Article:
If you look at the waves and widths of a tree’s annual rings, you would see in the wood, if you knew what to look for, signs of injury, seasons of lack, missing branches. When I was a child, I would often, on Saturdays when others were playing kickball, sit cross-legged in the dirt and draw trees, eyes upward, trying to render each individual leaf. Back then, I believed that exactness was a virtue. Back then, I thought that a tree grew from its center, from its heartwood. And who wouldn’t think such a thing, given the name heartwood. But a tree’s heartwood is dead. A tree grows and records its experiences, not in its innermost part, but near its outermost part, near its bark, its rugged skin. Similar to trees, human bodies also record and remember. Our tender skin, designed to slough off as if wanting to refuse any memory of injury or lack, cannot help but be a palimpsest, each scar giving testimony. And in some corner of our innermost part, rings of cells remain in fight or flight or freeze, until that one day when a friend, who, excited to see you standing at the bar ordering a Tanqueray and tonic, comes up from behind, laughing, and grabs the underside of your upper arm, which causes a sudden ache-punch in your solar plexus, followed by grief, wave upon wave, that would have knocked you to your knees had the bar not been there to save you.
I w a n t e d t o h e a l m y
parents. In a child’s mind,
what better way to do that
than through a gas clowns use
to make people laugh.
In first grade, I wrote a fable—
a young girl was the one
who discovered helium.
She saved everyone she met.
On her chest, a blazing
yellow heart, so much better
than Superman’s imprisoned S.
And everywhere she went,
During the last two months of my father’s life in the nursing home, the stories started off small, as if he were casually reminiscing. At first, each time he told a story, he would say his brain was wobbling on its axis due to the Parkinson’s medication, and the look on his face was one that I imagined a penitent would have during absolution. He began by telling me he was trapped, spinning and spinning—every year, in summer, his mother dies when his little sister is born; every autumn, his father—and I imagined him stuck in the middle rings of a tree. Even now, round and round and round, I see him spinning in the earlywood. He insisted he was not a melancholy child. He had his two sisters and his grandmother, who raised the three of them after his father died until they were carted off to the orphanage because the neighbor turned his Nana in to officials for being too old. And he had Mr. Long—my father always called him Mr. Long—the man who adopted him when he was thirteen. My father told me how happy he was, at first, to have a new father and mother. It was a story I’d heard before, but now with a new revelation: Mr. Long wanted to adopt only him, but took his two sisters after pressure to keep the three children together. Mr. Long’s interest in him escalated until my father ran away at seventeen, first joining the Navy, then the Air Force. “All my life,” he would often repeat during these dying months, “all I ever wanted was a family.”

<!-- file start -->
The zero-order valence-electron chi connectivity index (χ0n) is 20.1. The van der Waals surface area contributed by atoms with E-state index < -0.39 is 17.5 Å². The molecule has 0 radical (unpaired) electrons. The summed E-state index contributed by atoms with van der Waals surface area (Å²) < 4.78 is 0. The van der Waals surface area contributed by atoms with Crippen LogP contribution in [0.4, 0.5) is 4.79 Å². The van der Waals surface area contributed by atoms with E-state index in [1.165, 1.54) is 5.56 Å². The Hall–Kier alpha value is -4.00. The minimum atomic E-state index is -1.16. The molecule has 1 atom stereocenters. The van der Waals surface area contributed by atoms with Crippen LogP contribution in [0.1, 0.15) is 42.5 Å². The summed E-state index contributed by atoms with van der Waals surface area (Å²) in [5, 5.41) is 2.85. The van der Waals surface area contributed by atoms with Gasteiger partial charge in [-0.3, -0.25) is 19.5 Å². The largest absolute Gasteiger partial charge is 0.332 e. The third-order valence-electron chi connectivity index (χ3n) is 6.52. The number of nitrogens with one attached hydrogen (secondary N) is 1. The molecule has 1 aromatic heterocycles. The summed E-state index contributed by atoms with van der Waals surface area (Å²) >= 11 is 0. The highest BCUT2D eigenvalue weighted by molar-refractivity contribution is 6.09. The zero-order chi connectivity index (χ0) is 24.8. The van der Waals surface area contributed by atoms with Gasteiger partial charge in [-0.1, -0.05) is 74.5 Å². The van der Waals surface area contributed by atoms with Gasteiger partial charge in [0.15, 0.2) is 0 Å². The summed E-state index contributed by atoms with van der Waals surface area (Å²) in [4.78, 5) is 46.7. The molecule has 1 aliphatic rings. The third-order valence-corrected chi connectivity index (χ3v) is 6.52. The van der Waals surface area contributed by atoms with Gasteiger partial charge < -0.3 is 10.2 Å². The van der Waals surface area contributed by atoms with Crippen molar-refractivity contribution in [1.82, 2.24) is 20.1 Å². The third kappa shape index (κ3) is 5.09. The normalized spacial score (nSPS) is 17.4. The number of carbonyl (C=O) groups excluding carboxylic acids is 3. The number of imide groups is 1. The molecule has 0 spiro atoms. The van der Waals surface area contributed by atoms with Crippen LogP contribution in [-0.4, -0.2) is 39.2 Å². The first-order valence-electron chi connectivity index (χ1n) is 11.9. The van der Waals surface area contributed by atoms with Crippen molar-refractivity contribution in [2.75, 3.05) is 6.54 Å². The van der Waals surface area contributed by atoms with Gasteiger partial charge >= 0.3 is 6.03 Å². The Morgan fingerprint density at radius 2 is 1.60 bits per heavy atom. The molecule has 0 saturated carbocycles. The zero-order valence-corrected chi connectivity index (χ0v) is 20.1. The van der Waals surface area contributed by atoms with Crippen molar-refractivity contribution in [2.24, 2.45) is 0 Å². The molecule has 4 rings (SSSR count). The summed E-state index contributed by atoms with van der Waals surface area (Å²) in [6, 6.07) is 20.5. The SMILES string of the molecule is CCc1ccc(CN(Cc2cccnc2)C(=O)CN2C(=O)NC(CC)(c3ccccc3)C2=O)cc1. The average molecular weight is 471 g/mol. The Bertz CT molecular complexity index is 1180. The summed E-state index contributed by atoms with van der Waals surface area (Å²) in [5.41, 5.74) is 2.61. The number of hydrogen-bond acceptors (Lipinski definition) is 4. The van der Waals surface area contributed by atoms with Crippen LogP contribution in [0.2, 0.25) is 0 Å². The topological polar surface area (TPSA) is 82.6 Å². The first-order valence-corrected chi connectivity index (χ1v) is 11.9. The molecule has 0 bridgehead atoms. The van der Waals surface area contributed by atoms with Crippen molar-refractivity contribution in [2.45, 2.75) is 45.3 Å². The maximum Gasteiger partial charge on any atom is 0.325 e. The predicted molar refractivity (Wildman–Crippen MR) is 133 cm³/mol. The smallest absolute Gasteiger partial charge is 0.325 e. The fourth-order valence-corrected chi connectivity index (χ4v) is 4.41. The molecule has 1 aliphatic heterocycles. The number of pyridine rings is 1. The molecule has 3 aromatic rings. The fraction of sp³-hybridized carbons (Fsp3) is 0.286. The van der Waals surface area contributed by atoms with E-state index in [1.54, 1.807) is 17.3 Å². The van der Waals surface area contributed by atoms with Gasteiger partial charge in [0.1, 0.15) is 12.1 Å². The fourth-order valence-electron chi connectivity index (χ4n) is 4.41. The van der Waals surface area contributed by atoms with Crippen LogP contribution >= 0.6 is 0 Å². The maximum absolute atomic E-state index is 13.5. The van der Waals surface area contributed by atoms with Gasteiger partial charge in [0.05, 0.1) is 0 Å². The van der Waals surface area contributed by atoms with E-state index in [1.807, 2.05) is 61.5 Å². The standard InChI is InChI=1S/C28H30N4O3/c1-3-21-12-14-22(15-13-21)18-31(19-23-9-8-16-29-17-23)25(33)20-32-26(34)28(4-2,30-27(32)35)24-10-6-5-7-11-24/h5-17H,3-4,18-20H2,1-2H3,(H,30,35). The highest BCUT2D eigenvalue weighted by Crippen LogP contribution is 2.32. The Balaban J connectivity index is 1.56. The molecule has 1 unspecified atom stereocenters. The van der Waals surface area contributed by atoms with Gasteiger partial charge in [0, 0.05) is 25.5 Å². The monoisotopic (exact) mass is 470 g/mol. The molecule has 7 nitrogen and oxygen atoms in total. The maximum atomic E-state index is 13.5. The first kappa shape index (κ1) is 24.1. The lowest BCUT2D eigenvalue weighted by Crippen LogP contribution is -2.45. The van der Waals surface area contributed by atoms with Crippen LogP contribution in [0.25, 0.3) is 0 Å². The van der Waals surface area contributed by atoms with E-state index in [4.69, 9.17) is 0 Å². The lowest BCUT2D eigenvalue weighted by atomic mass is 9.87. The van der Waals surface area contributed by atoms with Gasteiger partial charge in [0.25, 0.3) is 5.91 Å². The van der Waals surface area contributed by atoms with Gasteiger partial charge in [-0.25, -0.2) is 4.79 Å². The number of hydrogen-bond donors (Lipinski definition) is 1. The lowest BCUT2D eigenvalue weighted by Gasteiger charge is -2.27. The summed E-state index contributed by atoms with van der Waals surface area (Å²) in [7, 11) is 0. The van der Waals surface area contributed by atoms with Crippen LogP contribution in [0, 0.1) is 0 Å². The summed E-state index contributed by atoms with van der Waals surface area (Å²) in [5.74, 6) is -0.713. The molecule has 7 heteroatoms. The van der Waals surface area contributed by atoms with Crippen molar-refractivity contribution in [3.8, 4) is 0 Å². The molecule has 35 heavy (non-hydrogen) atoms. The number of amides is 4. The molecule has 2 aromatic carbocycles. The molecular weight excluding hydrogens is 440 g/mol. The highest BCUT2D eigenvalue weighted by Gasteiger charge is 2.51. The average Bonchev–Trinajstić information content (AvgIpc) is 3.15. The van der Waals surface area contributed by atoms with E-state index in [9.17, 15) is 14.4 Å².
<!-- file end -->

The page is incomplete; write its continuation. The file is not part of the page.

I was supposed to go to kindergarten,
but didn’t. The tuition was too high.
Every morning at the kitchen window,
I would watch the other children
chatter and laugh as they carted off
to school. To compensate for the loss,
my father spent hours teaching me
everything he believed children
in kindergarten: To read and write,
tie my shoes, add and subtract,
tell time. Later, he taught me
to love science. I was fascinated
by orbital things: The socket that held
the eye, cyclones, galaxies and atoms,
the periodic table. Helium was an early
lesson. I learned much from that first
noble gas: How important it is
to be able to dissipate, how to perform
appropriately when reactions are
unwelcome, to love the color of
and sunshine, that at times it pays to be
aloof, that I can move in any direction
as. long as I stay in my lane, that
can suffocate while still breathing
even if you can make them laugh.
Helium is one of the more stable elements. It follows the duet rule, which says that helium’s outermost level of energy can contain, at most, only two electrons. This rule, though, speaks only to the stability of its two electron children in their electron shell, and not of the stability of the parental nucleus. The human family unit can be like helium. In America, the optimum family unit is considered by some to be nuclear, and this nuclear family is considered by some to be the basic building block of American society. Helium, too, is a building block, being the second most common element in the current knowable universe. Helium, though, is rare on Earth, probably not unlike the elusive nuclear American family. Helium rarely reacts with any other element, given its two protons and neutrons and electrons that form a stable unit, although in America, the number of persons to form a stable nuclear unit is 3.14. With a number such as 3.14, one can’t help but think of pi. One can’t help but wonder if hoping for an ideal family is, like pi, irrational.
My sister is spoon-feeding a milkshake
to my father, who is now bed-ridden,
her voice lilting, as if soothing a child.
His face oscillates between beaming
an impish grin and grimacing
in confusion. I picture his brain
spinning round and round
and round, an ellipsoidal nucleus.
Lying there, he seems so far away, pale
and blue. My father, the alpha
particle, center of a tiny universe.
Orbiting in the cloud
around him—my sister and me,
his two electrons.